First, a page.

PORT TOWNSEND — Fort Worden’s parade grounds will be filled with games, music, vendors and food today, as well as 3,000 or so adults and little ones gathering to experience The Old School 4th of July, Port Townsend-style.
The events begin at 4 p.m. and end when all the fireworks are launched from the beach, beginning at 10 p.m. An additional 2,000 revelers are expected to arrive to view the show.
Everyone enjoys a big community event like this, but it takes a lot of management, coordination and a small village of people to make it happen.
Danny Milholland and his company, Thunderbull Productions, is behind the fun.
“This is the fourth year for this event,” Milholland said. “The past three have been in conjunction with the Jefferson County Chamber. This year, they handed it over to me, so I’m the event manager.”
His team is composed of several paid staff and 40 volunteers that help out during the event throughout the day. Prior to the event, he has a dozen or so “helpers” that hang banners and signage and do other tasks.
Milholland said what’s makes this event work so well is the community collaboration.
“It not just a nod of support or financial support, it’s active support, too. People are physically on the ground working to make this happen,” he said. “Government, nonprofit, business, community members — it’s a symphony of collaboration.”
“East Jefferson Fire-Rescue is an active partner. The Jefferson County Sheriff’s Office secures the perimeter of the area where the fireworks will be with their boat out there. Washington State Parks does a lot of traffic control inside the park. Port Townsend Police Department does traffic control outside the park for the mass exodus at the end of the night.”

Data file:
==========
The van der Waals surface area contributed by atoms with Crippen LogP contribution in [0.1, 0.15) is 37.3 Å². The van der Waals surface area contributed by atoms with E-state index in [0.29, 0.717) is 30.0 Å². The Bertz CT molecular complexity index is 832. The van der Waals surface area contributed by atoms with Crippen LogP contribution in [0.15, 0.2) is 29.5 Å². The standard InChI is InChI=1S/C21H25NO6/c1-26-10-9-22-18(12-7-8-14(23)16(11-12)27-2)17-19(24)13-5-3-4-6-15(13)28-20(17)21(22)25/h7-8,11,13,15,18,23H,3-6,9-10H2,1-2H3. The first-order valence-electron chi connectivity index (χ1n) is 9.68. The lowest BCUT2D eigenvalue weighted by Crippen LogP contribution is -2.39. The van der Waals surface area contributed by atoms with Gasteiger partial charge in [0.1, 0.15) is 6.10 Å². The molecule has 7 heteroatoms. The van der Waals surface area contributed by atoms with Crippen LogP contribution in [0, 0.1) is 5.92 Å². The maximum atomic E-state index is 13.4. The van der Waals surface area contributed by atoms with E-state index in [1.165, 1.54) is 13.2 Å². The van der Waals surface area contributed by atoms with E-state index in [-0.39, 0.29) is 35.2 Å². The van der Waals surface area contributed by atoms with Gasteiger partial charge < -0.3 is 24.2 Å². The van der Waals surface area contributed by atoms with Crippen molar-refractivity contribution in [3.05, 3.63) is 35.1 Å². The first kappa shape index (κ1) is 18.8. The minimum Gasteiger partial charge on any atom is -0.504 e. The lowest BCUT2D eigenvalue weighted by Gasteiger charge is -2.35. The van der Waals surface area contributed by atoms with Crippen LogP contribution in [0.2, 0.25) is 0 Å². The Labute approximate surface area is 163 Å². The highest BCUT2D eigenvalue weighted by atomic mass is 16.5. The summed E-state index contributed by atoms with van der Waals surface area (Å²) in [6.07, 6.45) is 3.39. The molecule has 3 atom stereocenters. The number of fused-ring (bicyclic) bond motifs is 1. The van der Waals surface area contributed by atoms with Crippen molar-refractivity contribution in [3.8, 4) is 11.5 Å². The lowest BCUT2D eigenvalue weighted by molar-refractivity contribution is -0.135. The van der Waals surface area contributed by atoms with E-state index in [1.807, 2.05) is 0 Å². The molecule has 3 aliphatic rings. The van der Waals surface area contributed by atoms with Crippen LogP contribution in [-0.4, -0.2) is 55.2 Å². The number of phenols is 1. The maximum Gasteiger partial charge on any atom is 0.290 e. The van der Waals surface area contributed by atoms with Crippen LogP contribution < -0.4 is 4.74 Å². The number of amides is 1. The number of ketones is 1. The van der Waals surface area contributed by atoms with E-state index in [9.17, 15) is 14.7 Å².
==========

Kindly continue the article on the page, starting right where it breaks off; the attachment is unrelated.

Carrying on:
He said the bleachers were donated by the Little League and were delivered by Fort Worden PDA. The Sea Scouts helped with creating the parking area, and the fencing was borrowed from the Rhododendron Festival Association.
Milholland said the sanicans are pretty special this year.
“It’s the first time Good Man Sanitation’s mobile trailer has ever been used, so this is a trial run for that particular unit,” he said. “Also, the Jefferson County PUD and Good Man have teamed up to completely fund the cost of sanitation, which is about $2,000. There are 14 cans on site and two are ADA accessible. We have two hand wash stations, with five nozzles. Sanicans are stationed on the beach, on the parade grounds, and there are a couple for vendors and staff.”
Milholland said so many fun events that take place throughout the day are fan favorites.
“The Tug O’ War is one of the epic moments during the day. I always enjoy the events where I don’t know what to expect, like a walnut sack race and hoop-jousting. Those are two new events that I’m excited to see how they will happen.”
“Ultimately I want people to have a great time and feel a sense of community and be safe. Feel connected to a strong sense of community which is built into the essence of the event. All these collaborations strengthen the relationships we have in the community, having everyone talking to each other and working together.
“It all contributes to our cool community having a good time.”
Milholland points out that everyone leaves pretty much at the same time at the end of the night.
“We have a very robust exodus plan that we’ve been cultivating over the past few years and it’s pretty smooth and pretty painless. Everyone is completely clear from the park within an hour.”
“I’m keeping track of all of the moving parts of the event,” he said. “It’s a lot. I love Excel spreadsheets … they are my friends.”
Milholland is looking forward to welcoming people to Port Townsend’s big party.
“I’m like Uncle Sam, Jefferson County-style,” he said.
Jefferson County Editor/Reporter Jeannie McMacken can be reached at 360-385-2335 or at [email protected].